There are minor, but felt differences between traditional (domestic or commercial) and political mediation. When I was practicing as a divorce mediator, I had a case where I waited for the couple to return to the session on the next day, only to receive a text from both that they do not need mediation any longer and that there have been able to amicably settle their differences. In this sense, domestic and international mediation do not differ very much in regards to the fear, anger, and frustration felt by the conflicting parties. Apart from non-state armed groups that use terrorism as ideology, most armed groups fight the government because of unheard grievances, that build up to resistance and rebellion because of a politics of exclusion and marginalization. The same takes place with couples and relationships. Once you are able to reframe the issues of anger and powerlessness, you do not need to intervene any longer as you need to trust that parties will be able to move forward on their own. Conflicts are part of life, but you can try to make them less destructive and more constructive.

Yet, political mediation differs from the rest through the three following dimensions:
1.) Political mediation is highly contextual. Therefore there is a lack of an authoritative figure, such as the mediator in domestic mediation setting, therefore exposing the mediator to a messy, muddled and complex mediation environment, where his/her roles are constantly shifting and legitimacy is conferred by both the mandating organizations and the parties at the negotiation table;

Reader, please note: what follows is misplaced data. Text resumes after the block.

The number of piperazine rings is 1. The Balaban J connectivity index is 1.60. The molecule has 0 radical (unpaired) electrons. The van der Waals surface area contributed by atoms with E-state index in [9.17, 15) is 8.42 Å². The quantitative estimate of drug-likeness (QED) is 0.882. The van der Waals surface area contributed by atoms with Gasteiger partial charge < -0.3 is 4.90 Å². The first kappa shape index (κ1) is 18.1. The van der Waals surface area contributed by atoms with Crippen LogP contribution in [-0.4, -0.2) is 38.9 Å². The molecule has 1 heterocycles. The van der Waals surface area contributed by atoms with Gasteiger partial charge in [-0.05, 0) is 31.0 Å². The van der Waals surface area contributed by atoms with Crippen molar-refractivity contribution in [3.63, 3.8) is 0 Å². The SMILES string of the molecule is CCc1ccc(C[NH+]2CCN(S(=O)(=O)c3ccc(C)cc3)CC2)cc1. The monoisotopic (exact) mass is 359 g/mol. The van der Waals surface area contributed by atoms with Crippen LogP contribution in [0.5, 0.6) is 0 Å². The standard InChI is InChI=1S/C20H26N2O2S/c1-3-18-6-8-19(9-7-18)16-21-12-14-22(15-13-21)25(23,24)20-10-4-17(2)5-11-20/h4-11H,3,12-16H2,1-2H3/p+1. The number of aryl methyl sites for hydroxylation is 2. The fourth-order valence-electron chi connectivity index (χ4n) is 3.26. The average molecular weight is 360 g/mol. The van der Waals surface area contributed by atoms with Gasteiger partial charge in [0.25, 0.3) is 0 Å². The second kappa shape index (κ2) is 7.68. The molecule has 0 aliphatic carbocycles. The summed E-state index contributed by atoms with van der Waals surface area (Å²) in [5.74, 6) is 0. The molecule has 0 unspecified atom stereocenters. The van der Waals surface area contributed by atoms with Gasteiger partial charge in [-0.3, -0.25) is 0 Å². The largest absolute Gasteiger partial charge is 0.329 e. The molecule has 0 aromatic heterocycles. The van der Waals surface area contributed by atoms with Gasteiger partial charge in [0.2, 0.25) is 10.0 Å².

2.) Political mediation puts a different pressure onto the mediator as his/her task is pretty simple and straightforward, yet very daunting: stop the violence and work toward hindering the resurgence of violence;
3.) Political mediation necessitates a different approach, not compatible with the traditional principles of mediation, especially the principle of mediation being voluntary. In most cases, political mediation is carried out with the option of peace enforcement and a highly manipulative mediator, in order to move the parties toward quick conflict containment. Depending on the context and the situation, the mediator may opt to resort to international contact groups or joint mediation missions in order to bring parties to a negotiated settlement.

Check back in soon!

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Principles of political mediation

Dear reader. 

It has been quite a while since I was able to share anything of substance on this blog. To be honest, I didn’t forget about you. Rather, I was busy responding to my commitments, which, as you know, not only took me into the world but also into some action. 

I have also learned a few things:

  • For the past decade and more, not much substance has been added to the field of conflict resolution, leaving mediation hanging dry and without basic epistemology;